3 Important Things To Know About The Rwandan And DR-Congo Crisis

David Kipre


Rwanda and the Democratic Republic of Congo are in a conflict linked to the M23 rebels. The international community, faced with this fact, is silent as hell. The instability allows the illicit traffic of minerals to Rwanda. The resolution of this conflict could come from the intervention of the international community, and from awareness on the part of the Congolese authorities to restore order in the north of the country.

1-The M23, a source of tension between the DRC and Rwanda

At the end of the first half of 2022, the Congolese army and the M23 rebels clashed again. Attacks took place in the North Kivu regions in particular. These attacks are causing significant population displacement. According to the French-language media outlet TV5 Monde, 75,000 people have been internally displaced and 11,000 have taken refuge in Uganda as a result of these attacks by the M23 movement since November 2021. The March 23 movement (M23) has been active since 2012. Recently, however, the group’s actions have been linked to Rwandan authorities.

In a statement, the Congolese authorities accuse. According to them, “M23 terrorists supported by the artillery and military of the Rwandan army” are attacking their positions. Kigali, for its part, denies any support for the rebel movement. The Rwandans claim that this is an “intra-Congolese conflict. The M23 has caused great tension between the two countries.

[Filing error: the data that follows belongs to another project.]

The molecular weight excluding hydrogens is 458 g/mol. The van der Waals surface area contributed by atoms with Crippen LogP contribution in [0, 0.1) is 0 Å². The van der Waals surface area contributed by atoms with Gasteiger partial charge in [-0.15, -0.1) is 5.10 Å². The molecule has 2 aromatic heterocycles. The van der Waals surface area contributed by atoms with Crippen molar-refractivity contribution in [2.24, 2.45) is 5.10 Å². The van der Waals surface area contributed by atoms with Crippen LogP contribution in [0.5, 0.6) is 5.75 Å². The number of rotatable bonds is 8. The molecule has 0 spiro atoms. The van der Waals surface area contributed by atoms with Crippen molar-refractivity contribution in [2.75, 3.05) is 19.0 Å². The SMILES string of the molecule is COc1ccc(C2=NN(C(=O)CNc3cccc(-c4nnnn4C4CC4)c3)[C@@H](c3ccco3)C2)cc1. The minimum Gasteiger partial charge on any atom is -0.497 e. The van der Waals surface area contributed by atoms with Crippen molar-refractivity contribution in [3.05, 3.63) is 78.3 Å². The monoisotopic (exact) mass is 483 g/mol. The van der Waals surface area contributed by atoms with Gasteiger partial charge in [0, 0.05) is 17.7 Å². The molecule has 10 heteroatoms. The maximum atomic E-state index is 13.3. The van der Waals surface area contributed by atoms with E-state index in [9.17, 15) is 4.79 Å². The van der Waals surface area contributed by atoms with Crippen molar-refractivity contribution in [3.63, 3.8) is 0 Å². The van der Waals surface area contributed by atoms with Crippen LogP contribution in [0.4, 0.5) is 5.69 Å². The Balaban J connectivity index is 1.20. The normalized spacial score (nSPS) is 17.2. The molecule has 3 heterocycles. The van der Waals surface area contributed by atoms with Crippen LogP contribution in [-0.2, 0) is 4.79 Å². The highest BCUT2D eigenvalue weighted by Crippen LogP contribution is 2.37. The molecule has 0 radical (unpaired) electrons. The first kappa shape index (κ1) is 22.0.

These tensions are likely to escalate. Congolese and rebel armies are fighting each other against a backdrop of renewed tensions between Rwanda and the Democratic Republic of Congo. Denis Mukwege, a famous Congolese doctor, tweeted on June 16: “The deployment in the East/DRC of a regional force made up of countries at the root of destabilization, atrocities and the plundering of our resources will bring neither stability nor peace and risks aggravating the situation! The reform of the #FARDC #PNC #ANR is necessary!

According to regional specialist Pierre Boisselet reported by TV5 Monde, Rwanda has allegedly supported several other rebellions, not just the M23. Rebellions like the RCD-Goma (the Congolese Rally for Democracy) and the CNDP (the National Congress for the Defense of the People).

2-Instability allows illicit mineral trafficking

The real issue for Kigali, according to Thierry Vircoulon, is to keep control of North Kivu, a large neighboring territory that the Rwandans have been exploiting for years. They take advantage of the mining and wood smuggling.

Rwanda is taking advantage of the insecurity to get its hands on Congo’s mineral resources, according to several analysts.

Journalist Alain Foka, who recently visited the regions concerned, says, “The major capitals have always looked the other way in the face of Kigali’s aggressions, and there is no question of condemning the victim of the 1994 genocide, whose trauma is still vivid“.

The Rwandan civil war (or Rwandan genocide) was a period of ethnic violence that took place in Rwanda from April 7 to July 4, 1994. The war began following the deaths of Rwandan President Juvenal Habyarimana and Cyprien Ntaryamira, the president of Burundi. Does the West feel morally indebted to the Rwandan people?

3-To get out of it…

If this crisis persists, the important humanitarian risk may evolve into a humanitarian and economic risk.  This is true for Rwanda and the Congo. In order to get out of it, it is important that the Congolese authorities repair the differences that foreign adversaries are taking advantage of. The international community must also wake up to the humanitarian drama that is underway.

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